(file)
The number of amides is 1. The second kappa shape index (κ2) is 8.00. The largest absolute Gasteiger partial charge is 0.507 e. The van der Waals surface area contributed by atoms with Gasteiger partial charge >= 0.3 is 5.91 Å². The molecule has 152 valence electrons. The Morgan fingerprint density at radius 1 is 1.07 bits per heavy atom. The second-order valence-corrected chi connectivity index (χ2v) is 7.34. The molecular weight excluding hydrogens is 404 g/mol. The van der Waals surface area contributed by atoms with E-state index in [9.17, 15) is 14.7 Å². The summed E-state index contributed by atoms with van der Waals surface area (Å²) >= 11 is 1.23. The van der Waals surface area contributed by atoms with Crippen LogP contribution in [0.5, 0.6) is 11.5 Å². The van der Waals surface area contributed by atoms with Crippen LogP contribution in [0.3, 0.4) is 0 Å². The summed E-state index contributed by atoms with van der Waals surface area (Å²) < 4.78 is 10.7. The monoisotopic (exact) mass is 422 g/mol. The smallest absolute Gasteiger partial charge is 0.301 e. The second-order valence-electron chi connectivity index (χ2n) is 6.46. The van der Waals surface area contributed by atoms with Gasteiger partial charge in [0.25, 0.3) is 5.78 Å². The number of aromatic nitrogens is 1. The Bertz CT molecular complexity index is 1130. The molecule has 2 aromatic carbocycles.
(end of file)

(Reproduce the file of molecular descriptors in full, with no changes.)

The number of amides is 1. The second kappa shape index (κ2) is 8.00. The largest absolute Gasteiger partial charge is 0.507 e. The van der Waals surface area contributed by atoms with Gasteiger partial charge >= 0.3 is 5.91 Å². The molecule has 152 valence electrons. The Morgan fingerprint density at radius 1 is 1.07 bits per heavy atom. The second-order valence-corrected chi connectivity index (χ2v) is 7.34. The molecular weight excluding hydrogens is 404 g/mol. The van der Waals surface area contributed by atoms with E-state index in [9.17, 15) is 14.7 Å². The summed E-state index contributed by atoms with van der Waals surface area (Å²) >= 11 is 1.23. The van der Waals surface area contributed by atoms with Crippen LogP contribution in [0.5, 0.6) is 11.5 Å². The van der Waals surface area contributed by atoms with Crippen LogP contribution in [0.3, 0.4) is 0 Å². The summed E-state index contributed by atoms with van der Waals surface area (Å²) < 4.78 is 10.7. The monoisotopic (exact) mass is 422 g/mol. The smallest absolute Gasteiger partial charge is 0.301 e. The second-order valence-electron chi connectivity index (χ2n) is 6.46. The van der Waals surface area contributed by atoms with Gasteiger partial charge in [0.25, 0.3) is 5.78 Å². The number of aromatic nitrogens is 1. The Bertz CT molecular complexity index is 1130. The molecule has 2 aromatic carbocycles.